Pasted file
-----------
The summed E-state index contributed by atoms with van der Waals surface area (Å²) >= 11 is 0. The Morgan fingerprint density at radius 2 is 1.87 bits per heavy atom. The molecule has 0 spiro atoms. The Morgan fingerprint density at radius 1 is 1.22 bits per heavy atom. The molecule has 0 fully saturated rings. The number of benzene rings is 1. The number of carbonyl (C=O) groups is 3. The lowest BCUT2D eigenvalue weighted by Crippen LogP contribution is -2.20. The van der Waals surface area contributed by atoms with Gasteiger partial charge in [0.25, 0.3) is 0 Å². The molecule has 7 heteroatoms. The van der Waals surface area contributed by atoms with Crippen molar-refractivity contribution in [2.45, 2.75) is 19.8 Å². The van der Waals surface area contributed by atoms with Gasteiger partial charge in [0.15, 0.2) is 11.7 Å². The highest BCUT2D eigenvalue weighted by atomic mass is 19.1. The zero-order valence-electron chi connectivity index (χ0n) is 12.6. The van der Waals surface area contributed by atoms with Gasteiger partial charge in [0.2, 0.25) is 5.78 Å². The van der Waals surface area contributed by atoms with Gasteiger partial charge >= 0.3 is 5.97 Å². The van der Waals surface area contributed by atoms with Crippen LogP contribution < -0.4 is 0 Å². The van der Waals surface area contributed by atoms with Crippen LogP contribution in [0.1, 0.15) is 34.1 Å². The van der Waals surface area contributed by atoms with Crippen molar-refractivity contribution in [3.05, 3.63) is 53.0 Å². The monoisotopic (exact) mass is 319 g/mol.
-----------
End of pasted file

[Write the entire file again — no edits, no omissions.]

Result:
The summed E-state index contributed by atoms with van der Waals surface area (Å²) >= 11 is 0. The Morgan fingerprint density at radius 2 is 1.87 bits per heavy atom. The molecule has 0 spiro atoms. The Morgan fingerprint density at radius 1 is 1.22 bits per heavy atom. The molecule has 0 fully saturated rings. The number of benzene rings is 1. The number of carbonyl (C=O) groups is 3. The lowest BCUT2D eigenvalue weighted by Crippen LogP contribution is -2.20. The van der Waals surface area contributed by atoms with Gasteiger partial charge in [0.25, 0.3) is 0 Å². The molecule has 7 heteroatoms. The van der Waals surface area contributed by atoms with Crippen molar-refractivity contribution in [2.45, 2.75) is 19.8 Å². The van der Waals surface area contributed by atoms with Gasteiger partial charge in [0.15, 0.2) is 11.7 Å². The highest BCUT2D eigenvalue weighted by atomic mass is 19.1. The zero-order valence-electron chi connectivity index (χ0n) is 12.6. The van der Waals surface area contributed by atoms with Gasteiger partial charge in [0.2, 0.25) is 5.78 Å². The van der Waals surface area contributed by atoms with Gasteiger partial charge >= 0.3 is 5.97 Å². The van der Waals surface area contributed by atoms with Crippen LogP contribution < -0.4 is 0 Å². The van der Waals surface area contributed by atoms with Crippen LogP contribution in [0.1, 0.15) is 34.1 Å². The van der Waals surface area contributed by atoms with Crippen molar-refractivity contribution in [3.05, 3.63) is 53.0 Å². The monoisotopic (exact) mass is 319 g/mol.